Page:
Appreciation of Les Pulman by Andy Bentley and Mike Puddifoot

Andy and I were at senior school together from age 11, and we both showed some ability at athletics early on, although Andy was an equally good footballer often combining a morning match with an afternoon race.

Mike was ‘head hunted’ by TVH due to his prominence in the Ealing district schools cross country. I was asked along at least to share the tedious and irregular 187 bus ride to the Alperton track and we became training buddies under Les at the tender age of 14+, in mid 1967.

Alperton was a cinder track lit in winter by pressure lanterns thinly spread around the track by a cantankerous ‘parky’ named Bill. On wet cold misty winter nights there was something of the Hound of the Baskervilles about it. Despite the differences in our events Les devised progressive training schedules to suit us all. He would be with us in all seasons, always guiding and supporting, never chastising, never letting us down and that created a very tight group for many years.

It was there that Les sowed the seed of a great young athletes section, assimilating a group with Steve Tingle, John Barrow and Graham Jukes (OBE) and a wider team including Pat Heffernan and Seamus Kelly, the most tenacious yet hilarious colleagues one could wish for. The Alperton squad then allied with the Hounslow squad coached by Merv Pretty and included John Davies, John Ovenden and Jim Pearson. The regular weekend race attendances saw 50-seater coaches full of enthusiastic youngsters.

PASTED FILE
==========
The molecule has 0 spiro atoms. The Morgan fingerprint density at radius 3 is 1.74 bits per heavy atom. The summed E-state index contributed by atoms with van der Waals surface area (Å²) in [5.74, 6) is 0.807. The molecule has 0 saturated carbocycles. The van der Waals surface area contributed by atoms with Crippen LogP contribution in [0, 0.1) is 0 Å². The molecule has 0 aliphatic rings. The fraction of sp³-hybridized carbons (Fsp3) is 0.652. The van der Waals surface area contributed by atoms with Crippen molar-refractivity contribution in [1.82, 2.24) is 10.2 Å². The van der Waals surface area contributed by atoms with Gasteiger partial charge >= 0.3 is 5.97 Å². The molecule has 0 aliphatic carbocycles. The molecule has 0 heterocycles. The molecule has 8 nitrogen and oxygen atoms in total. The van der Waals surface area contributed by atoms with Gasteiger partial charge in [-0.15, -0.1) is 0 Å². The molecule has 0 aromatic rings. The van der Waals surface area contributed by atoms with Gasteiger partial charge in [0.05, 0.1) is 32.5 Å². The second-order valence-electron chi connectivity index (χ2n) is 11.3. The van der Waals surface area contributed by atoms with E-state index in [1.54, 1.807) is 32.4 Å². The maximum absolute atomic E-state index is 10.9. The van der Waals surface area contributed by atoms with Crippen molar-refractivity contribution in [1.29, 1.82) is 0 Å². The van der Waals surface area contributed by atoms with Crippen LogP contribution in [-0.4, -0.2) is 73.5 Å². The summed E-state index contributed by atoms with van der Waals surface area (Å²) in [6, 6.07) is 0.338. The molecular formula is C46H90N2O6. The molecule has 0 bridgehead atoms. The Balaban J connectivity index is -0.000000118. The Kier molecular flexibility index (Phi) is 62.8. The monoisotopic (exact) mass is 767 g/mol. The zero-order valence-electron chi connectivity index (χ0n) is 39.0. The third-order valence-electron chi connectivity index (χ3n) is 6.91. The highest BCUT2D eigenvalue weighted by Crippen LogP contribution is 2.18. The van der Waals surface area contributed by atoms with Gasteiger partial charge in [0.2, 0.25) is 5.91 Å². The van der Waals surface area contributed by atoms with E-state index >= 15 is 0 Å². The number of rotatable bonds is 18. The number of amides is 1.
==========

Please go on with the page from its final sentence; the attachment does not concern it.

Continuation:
Les was a great leader and motivator, chauffeur, and friend. He and the Team Manager Sam Dalmaine would run us to the ends of the earth for winter and summer comps despite having small and fragile cars which creaked under the weight of too many young athletes jammed inside. We felt we had invented push starts. They had a knack of choosing the right venues and the right teams not only for success but inclusion. They would switch B teamers into the A to get them a prestigious chest puffing medal. Everyone felt welcome wanted and successful. As Boys we rarely lost a team race or relay and as youths won County, North of Thames, Southern only missing out in the National, similarly repeated as Juniors.

Les also went out of his way, with Margaret, to gather us for e.g. afternoon tea at their place in West Ealing. It was our first baptism into Les’s devotion to Sinatra, we did not mind and our appreciation lasts to this day. Injuries were dealt with there by massage with Les’s mixture of olive oil and wintergreen learned from Bob Musgrave, club Masseur in the 50s & 60s. Les’s career lasted many, many years beyond our young group and quite rightly you may ask “who are they.”

Well, we are now a couple of old blokes who remember him like it was yesterday and we owe so much to Les for our development not just as runners but most especially culturally and morally. Quite an epithet some 55+ years on. 

Les dear friend rest in peace but you could start working on some 400 reps and fartlek (yes, he was that progressive in the 60s) for when we join you ……. 

Andy Bentley and Mike Puddifoot